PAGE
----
The cow was on the Lytton place, owned by longtime Kenedy County Judge Lee Lytton Jr. and his brother, Arthur, both dead now. They had bought the 26,000-acre spread from heirs of the legendary King Ranch. The Lyttons ran 900 cattle, and this was the third loss in three days.

The cow was found that morning beneath a windmill that pumps water for the cattle. She was unable to rise. By noon she was dead.

Vickers' diagnosis leaned toward black leg, a virus that is somewhat more common than anthrax but with similar symptoms. Bloating. Heavy bleeding internally and through the mouth, nose or rectum. Rapid death.

The cow was "in excellent flesh," Vickers wrote in the report he sent with organ slices to the Texas Veterinary Medical Diagnostics Laboratory at Texas A&M University.

More than 20 years later, driving the dusty ranch road, Vickers confessed that he didn't remember the exact spot of the postmortem. Anthrax is so unremarkable around Hebbronville that two years after that necropsy, he bought 1,542 acres of the Lytton ranch.

Barney Baldeschwiler is 90 and has worked as a ranch hand for 40 years. He's seen healthy cows fall over dead. He laments the pronghorn antelope that disappeared 25 or 30 years ago. "What killed them off, I think, was anthrax," said Baldeschwiler.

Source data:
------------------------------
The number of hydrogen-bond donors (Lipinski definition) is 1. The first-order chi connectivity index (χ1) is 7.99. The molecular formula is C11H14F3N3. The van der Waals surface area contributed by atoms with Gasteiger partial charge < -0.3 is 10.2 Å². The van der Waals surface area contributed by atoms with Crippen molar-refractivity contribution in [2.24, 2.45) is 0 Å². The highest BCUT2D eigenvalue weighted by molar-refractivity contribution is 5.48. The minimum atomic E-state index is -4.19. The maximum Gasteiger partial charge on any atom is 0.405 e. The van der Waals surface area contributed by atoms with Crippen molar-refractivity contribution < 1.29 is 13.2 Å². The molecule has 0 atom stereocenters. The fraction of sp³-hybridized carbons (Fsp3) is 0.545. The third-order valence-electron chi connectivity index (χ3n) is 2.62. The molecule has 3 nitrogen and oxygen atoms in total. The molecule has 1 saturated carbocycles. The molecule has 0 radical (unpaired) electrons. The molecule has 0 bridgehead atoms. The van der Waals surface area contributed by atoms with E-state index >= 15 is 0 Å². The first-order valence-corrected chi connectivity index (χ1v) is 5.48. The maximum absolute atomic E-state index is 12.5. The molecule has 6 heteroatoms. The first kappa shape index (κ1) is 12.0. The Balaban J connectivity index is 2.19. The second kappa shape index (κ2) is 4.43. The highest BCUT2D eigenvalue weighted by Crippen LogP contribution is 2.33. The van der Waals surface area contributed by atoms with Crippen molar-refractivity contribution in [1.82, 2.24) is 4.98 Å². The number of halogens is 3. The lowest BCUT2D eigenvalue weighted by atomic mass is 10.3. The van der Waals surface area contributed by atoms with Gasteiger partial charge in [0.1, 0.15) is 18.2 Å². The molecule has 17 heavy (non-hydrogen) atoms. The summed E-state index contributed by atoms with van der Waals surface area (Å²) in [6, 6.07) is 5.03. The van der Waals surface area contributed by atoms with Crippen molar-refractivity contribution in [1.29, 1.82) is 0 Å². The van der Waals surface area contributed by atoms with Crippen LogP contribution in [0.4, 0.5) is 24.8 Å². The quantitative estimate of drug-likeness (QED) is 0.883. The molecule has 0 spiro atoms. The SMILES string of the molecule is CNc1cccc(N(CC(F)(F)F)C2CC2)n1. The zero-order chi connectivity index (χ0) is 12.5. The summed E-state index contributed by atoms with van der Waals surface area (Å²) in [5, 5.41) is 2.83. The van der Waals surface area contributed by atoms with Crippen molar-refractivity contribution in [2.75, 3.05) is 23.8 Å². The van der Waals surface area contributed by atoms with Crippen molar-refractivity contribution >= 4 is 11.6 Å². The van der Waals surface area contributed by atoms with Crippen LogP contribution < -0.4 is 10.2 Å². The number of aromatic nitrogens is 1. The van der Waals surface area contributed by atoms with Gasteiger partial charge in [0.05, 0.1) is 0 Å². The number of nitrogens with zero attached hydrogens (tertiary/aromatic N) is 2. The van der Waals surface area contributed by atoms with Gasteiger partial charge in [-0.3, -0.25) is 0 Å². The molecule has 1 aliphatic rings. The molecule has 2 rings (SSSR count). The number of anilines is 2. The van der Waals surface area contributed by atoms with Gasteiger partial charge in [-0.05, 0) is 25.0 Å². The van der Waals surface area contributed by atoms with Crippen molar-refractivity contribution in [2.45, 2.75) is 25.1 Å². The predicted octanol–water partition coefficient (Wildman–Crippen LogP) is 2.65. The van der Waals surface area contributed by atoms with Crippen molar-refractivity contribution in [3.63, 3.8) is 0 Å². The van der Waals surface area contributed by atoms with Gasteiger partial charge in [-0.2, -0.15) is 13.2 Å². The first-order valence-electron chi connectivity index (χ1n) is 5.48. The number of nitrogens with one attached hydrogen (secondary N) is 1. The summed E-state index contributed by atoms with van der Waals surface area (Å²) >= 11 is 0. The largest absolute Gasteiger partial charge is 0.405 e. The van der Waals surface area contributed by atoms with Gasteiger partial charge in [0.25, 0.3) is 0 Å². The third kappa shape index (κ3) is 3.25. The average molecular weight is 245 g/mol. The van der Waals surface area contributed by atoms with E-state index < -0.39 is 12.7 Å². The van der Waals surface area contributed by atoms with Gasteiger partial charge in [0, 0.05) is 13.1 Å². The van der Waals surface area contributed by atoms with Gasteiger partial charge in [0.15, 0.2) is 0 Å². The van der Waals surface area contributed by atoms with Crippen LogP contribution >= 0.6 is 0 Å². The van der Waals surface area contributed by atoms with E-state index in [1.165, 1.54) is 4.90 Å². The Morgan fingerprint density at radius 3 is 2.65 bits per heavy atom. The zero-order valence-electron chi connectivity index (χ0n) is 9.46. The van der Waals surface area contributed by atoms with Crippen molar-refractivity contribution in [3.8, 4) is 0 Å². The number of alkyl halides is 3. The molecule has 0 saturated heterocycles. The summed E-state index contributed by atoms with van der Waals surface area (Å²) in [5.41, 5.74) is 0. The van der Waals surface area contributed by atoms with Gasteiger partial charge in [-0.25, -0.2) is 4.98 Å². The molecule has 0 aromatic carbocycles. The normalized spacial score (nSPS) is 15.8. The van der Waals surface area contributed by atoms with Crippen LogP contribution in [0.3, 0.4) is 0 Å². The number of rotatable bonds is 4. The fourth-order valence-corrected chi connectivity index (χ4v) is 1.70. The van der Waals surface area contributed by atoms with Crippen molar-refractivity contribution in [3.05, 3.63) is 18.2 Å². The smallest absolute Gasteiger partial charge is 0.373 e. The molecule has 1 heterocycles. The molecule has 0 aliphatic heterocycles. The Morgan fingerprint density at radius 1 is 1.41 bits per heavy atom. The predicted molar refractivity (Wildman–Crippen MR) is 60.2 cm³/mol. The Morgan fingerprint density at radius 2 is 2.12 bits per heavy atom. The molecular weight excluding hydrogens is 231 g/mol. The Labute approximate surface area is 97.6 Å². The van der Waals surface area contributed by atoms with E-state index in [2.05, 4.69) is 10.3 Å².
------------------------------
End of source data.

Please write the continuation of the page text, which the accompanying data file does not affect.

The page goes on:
Like most ranch workers, he's never had anthrax. Only the animals catch it. So he frets more about mesquite thorns and rattlesnakes and the summer sun.

The Ames, Iowa, connection

When lab results on the heifer came back from Texas A&M two days later, he ordered the surviving herd inoculated and the water trap fenced off for a few weeks as they built up immunity. He burned the clothes and gloves he wore and sterilized his tools.

"We live with it. There's other things that'll kill you out here first: rattlesnakes, drug smugglers," Vickers said. "Anthrax is way down on the list."

The United States halted its offensive germ-warfare program in 1969, but research on vaccines and treatments continues.

Unknown to Vickers, the Army's biodefense lab in Fort Detrick, Md., had a standing request for anthrax samples from the A&M lab. The lab sent a culture from the Lytton ranch to Army biologist Gregory Knudson, using a prepaid mailing label provided by a national veterinary lab in Ames, Iowa.

Knudson five years later published a vaccine study that referred to the "Ames strain," unusually hardy and deadly and fast-growing. Researchers shared their germ with up to 20 labs in the United States, Canada and Britain.

"I've seen some reports that it only went to five labs," said Dr. Ronald Blanck, former Army surgeon general and now president of the University of North Texas Health Science Center at Fort Worth, "but if it went to five it went to 50."

There's no way to account for all of the strain. Controls have been tightened since Sept. 11, but hundreds of scientists and technicians may have had access to it and the know-how to weaponize it.